Opponent: Professor Albert La Spada, Department of Pediatrics, UCSD, USA


Spinocerebellar ataxia type 7 (SCA7) is an autosomal dominant inherited neurodegenerative disease for which there is no cure. SCA7 belongs to the group of polyglutamine disorders, which are all caused by the expansion of a polyglutamine tract in different disease proteins. Common toxic mechanisms have been proposed for polyglutamine diseases; however the exact pathological mechanism(s) are still unclear.

The aim of this thesis was to identify and characterize the molecular mechanisms by which polyglutamine expansion in the ATXN7 protein cause SCA7 and how this can be counteracted. We found that mutant ATXN7 can be degraded by Ubiquitin proteasome system (UPS) and autophagy, the two main cellular degradation pathways. However aggregation stabilized the protein against degradation. Moreover, we found that mutant ATXN7 blocked the induction of autophagy by interfering with p53 and the ULK1-ATG13-FIP200 complex. Pharmacological stimulation of autophagy ameliorated aggregation, as well as toxicity.

We also found that oxidative stress plays an important role in mutant ATXN7 toxicity and that the oxidative stress is generated by activation of NADPH oxidase 1 (NOX1) complexes. Furthermore, we showed that the increased NOX1 activity, together with polyQ expanded ATXN7 mediated disruption of the transcription factor p53, results in metabolic alterations in SCA7 cells. The expression of key p53 regulated metabolic proteins like AIF, TIGAR and GLUT1 was altered in SCA7 cells and resulted in reduced mitochondrial respiration, a higher dependence on glycolysis and reduced ATP levels.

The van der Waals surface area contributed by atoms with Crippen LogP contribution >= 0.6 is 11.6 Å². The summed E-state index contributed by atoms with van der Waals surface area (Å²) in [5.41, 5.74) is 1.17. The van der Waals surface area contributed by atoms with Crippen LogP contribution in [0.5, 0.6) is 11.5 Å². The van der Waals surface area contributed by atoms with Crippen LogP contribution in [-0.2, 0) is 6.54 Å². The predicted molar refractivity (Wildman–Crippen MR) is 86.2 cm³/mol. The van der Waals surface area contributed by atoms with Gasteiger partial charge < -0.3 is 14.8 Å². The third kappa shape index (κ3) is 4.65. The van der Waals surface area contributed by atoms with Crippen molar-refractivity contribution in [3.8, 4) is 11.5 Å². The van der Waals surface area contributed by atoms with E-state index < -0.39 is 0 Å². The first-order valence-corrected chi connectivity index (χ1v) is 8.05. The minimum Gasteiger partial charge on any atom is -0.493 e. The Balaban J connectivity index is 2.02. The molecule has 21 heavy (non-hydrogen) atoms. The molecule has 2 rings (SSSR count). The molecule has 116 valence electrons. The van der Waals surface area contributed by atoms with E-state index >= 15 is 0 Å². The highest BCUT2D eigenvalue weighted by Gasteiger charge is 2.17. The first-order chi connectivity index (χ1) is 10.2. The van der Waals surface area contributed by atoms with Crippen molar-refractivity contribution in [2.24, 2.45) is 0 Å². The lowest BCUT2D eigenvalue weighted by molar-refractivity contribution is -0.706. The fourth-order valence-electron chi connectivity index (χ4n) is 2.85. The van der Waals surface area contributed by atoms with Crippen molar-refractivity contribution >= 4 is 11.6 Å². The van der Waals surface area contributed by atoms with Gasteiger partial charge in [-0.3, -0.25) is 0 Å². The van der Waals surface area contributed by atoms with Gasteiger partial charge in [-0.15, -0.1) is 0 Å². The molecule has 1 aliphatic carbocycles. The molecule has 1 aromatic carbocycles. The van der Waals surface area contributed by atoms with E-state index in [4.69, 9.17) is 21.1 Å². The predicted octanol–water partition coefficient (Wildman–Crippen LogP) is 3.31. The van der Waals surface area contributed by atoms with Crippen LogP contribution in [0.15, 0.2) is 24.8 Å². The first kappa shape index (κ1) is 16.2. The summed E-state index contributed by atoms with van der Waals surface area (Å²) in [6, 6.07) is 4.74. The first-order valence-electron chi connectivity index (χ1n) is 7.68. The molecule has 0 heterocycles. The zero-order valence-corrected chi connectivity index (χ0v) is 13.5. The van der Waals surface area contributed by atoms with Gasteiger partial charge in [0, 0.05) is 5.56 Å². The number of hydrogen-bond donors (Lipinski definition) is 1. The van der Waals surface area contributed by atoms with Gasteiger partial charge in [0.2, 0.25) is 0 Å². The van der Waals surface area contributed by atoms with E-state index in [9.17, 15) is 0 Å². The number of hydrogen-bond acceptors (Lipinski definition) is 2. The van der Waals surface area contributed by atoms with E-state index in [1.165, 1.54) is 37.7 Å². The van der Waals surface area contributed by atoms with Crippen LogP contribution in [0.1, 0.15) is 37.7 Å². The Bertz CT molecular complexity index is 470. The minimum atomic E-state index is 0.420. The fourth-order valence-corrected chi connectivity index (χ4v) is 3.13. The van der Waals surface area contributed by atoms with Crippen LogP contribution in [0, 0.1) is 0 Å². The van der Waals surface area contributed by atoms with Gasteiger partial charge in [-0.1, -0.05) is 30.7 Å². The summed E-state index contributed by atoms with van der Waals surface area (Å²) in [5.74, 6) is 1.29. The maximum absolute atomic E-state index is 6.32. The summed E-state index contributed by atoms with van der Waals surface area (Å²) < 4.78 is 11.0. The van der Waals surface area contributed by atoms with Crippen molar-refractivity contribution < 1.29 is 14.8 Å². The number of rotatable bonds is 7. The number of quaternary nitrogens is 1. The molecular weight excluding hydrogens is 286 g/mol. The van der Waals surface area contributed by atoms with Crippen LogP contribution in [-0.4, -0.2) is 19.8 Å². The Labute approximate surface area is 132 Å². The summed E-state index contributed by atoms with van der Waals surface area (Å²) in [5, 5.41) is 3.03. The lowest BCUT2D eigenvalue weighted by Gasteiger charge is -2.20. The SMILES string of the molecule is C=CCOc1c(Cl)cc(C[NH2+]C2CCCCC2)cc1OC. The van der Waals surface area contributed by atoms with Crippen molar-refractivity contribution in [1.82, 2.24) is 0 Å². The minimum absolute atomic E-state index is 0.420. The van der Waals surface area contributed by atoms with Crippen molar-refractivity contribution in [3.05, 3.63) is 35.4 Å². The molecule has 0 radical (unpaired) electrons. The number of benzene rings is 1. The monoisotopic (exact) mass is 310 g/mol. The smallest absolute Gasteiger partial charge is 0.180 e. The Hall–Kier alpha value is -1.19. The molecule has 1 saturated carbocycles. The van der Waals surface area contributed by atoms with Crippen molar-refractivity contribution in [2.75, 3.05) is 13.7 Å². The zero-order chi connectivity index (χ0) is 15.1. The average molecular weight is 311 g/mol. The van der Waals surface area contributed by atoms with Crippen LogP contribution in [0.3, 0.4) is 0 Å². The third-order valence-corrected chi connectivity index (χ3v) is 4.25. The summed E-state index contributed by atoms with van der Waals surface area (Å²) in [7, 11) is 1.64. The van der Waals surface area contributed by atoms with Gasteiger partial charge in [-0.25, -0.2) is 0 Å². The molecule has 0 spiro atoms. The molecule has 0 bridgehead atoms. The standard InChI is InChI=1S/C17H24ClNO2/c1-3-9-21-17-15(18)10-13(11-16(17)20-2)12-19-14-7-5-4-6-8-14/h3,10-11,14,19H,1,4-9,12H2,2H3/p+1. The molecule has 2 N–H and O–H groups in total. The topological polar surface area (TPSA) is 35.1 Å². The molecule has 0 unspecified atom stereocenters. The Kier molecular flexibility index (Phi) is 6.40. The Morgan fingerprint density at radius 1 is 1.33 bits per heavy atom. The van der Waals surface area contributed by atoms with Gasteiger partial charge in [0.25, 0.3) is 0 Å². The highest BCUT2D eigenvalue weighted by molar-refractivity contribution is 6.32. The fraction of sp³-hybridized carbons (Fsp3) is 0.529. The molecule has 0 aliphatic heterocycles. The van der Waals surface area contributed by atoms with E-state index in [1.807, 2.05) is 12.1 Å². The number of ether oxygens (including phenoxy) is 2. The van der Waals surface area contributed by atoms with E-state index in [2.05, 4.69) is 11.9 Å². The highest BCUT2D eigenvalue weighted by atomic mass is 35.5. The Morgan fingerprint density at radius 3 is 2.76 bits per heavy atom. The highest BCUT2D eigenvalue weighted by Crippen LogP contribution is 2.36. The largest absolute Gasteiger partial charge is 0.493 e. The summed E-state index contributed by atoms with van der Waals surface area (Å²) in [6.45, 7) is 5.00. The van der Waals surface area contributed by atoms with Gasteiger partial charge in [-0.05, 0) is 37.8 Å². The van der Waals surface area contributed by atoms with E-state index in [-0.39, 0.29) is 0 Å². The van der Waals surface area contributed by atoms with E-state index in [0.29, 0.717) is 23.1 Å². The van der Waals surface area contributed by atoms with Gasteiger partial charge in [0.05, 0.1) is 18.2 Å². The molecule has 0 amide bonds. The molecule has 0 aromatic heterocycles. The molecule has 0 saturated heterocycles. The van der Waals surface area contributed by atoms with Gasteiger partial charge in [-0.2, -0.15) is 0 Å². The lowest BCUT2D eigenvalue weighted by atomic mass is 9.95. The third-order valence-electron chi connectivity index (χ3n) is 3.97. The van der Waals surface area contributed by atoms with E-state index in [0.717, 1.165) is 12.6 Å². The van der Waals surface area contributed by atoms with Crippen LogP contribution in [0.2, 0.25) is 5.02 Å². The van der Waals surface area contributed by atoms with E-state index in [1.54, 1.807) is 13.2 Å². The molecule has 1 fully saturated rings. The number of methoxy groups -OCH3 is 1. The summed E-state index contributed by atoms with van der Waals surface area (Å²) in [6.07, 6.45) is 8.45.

In summary, our data indicate that mutant ATXN7 mediated dysregulation of p53, resulting in autophagic and metabolic alterations, could play a key role in SCA7 and possibly other polyglutamine diseases.